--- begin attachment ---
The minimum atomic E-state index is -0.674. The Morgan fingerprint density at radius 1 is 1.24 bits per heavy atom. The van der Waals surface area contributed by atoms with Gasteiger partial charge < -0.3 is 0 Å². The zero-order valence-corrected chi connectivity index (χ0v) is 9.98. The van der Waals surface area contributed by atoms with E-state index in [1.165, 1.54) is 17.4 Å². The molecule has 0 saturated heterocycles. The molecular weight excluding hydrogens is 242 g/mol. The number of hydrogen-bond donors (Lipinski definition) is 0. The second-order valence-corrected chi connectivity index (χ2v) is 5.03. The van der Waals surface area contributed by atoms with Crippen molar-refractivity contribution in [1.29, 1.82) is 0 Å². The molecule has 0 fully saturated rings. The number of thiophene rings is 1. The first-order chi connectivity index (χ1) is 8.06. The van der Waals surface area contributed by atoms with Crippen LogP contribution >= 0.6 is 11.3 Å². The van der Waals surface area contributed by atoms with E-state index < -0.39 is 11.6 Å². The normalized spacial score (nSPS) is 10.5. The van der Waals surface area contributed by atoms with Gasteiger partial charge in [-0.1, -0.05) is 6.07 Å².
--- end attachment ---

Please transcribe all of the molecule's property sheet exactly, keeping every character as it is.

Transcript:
The minimum atomic E-state index is -0.674. The Morgan fingerprint density at radius 1 is 1.24 bits per heavy atom. The van der Waals surface area contributed by atoms with Gasteiger partial charge < -0.3 is 0 Å². The zero-order valence-corrected chi connectivity index (χ0v) is 9.98. The van der Waals surface area contributed by atoms with E-state index in [1.165, 1.54) is 17.4 Å². The molecule has 0 saturated heterocycles. The molecular weight excluding hydrogens is 242 g/mol. The number of hydrogen-bond donors (Lipinski definition) is 0. The second-order valence-corrected chi connectivity index (χ2v) is 5.03. The van der Waals surface area contributed by atoms with Crippen molar-refractivity contribution in [1.29, 1.82) is 0 Å². The molecule has 0 fully saturated rings. The number of thiophene rings is 1. The first-order chi connectivity index (χ1) is 8.06. The van der Waals surface area contributed by atoms with Crippen LogP contribution >= 0.6 is 11.3 Å². The van der Waals surface area contributed by atoms with E-state index < -0.39 is 11.6 Å². The normalized spacial score (nSPS) is 10.5. The van der Waals surface area contributed by atoms with Gasteiger partial charge in [-0.1, -0.05) is 6.07 Å².